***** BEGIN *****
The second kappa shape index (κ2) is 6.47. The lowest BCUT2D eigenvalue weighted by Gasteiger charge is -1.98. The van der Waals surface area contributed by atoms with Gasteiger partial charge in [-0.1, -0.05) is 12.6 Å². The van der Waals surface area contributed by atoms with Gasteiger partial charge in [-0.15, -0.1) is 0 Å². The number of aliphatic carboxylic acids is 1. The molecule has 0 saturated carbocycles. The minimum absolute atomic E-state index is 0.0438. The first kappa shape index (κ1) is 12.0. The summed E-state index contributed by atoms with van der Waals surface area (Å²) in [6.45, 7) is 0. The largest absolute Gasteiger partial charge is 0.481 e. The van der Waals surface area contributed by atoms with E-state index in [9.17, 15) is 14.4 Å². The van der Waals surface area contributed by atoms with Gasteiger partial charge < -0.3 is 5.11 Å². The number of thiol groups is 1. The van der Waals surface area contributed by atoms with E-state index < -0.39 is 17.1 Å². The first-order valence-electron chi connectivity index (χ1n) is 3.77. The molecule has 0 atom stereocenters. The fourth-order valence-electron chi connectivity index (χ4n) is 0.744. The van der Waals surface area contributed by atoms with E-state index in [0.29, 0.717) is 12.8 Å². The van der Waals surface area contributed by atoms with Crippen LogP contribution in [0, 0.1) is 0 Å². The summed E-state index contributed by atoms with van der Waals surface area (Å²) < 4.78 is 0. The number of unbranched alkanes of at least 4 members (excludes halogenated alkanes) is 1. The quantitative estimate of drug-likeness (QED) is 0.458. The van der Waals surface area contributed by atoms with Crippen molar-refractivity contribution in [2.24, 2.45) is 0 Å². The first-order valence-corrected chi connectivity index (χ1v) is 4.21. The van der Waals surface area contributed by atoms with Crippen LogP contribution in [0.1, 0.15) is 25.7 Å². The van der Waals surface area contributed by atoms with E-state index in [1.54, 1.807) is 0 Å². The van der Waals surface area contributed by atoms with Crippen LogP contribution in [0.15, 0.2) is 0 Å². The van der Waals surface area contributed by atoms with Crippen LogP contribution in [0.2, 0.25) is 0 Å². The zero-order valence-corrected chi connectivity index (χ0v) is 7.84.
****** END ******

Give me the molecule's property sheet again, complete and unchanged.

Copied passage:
The second kappa shape index (κ2) is 6.47. The lowest BCUT2D eigenvalue weighted by Gasteiger charge is -1.98. The van der Waals surface area contributed by atoms with Gasteiger partial charge in [-0.1, -0.05) is 12.6 Å². The van der Waals surface area contributed by atoms with Gasteiger partial charge in [-0.15, -0.1) is 0 Å². The number of aliphatic carboxylic acids is 1. The molecule has 0 saturated carbocycles. The minimum absolute atomic E-state index is 0.0438. The first kappa shape index (κ1) is 12.0. The summed E-state index contributed by atoms with van der Waals surface area (Å²) in [6.45, 7) is 0. The largest absolute Gasteiger partial charge is 0.481 e. The van der Waals surface area contributed by atoms with E-state index in [9.17, 15) is 14.4 Å². The van der Waals surface area contributed by atoms with Gasteiger partial charge < -0.3 is 5.11 Å². The number of thiol groups is 1. The van der Waals surface area contributed by atoms with E-state index < -0.39 is 17.1 Å². The first-order valence-electron chi connectivity index (χ1n) is 3.77. The molecule has 0 atom stereocenters. The fourth-order valence-electron chi connectivity index (χ4n) is 0.744. The van der Waals surface area contributed by atoms with E-state index in [0.29, 0.717) is 12.8 Å². The van der Waals surface area contributed by atoms with Crippen LogP contribution in [0, 0.1) is 0 Å². The summed E-state index contributed by atoms with van der Waals surface area (Å²) < 4.78 is 0. The number of unbranched alkanes of at least 4 members (excludes halogenated alkanes) is 1. The quantitative estimate of drug-likeness (QED) is 0.458. The van der Waals surface area contributed by atoms with Crippen molar-refractivity contribution in [2.24, 2.45) is 0 Å². The first-order valence-corrected chi connectivity index (χ1v) is 4.21. The van der Waals surface area contributed by atoms with Crippen LogP contribution in [0.1, 0.15) is 25.7 Å². The van der Waals surface area contributed by atoms with E-state index in [1.54, 1.807) is 0 Å². The van der Waals surface area contributed by atoms with Crippen LogP contribution in [0.15, 0.2) is 0 Å². The van der Waals surface area contributed by atoms with Crippen LogP contribution in [0.2, 0.25) is 0 Å². The zero-order valence-corrected chi connectivity index (χ0v) is 7.84.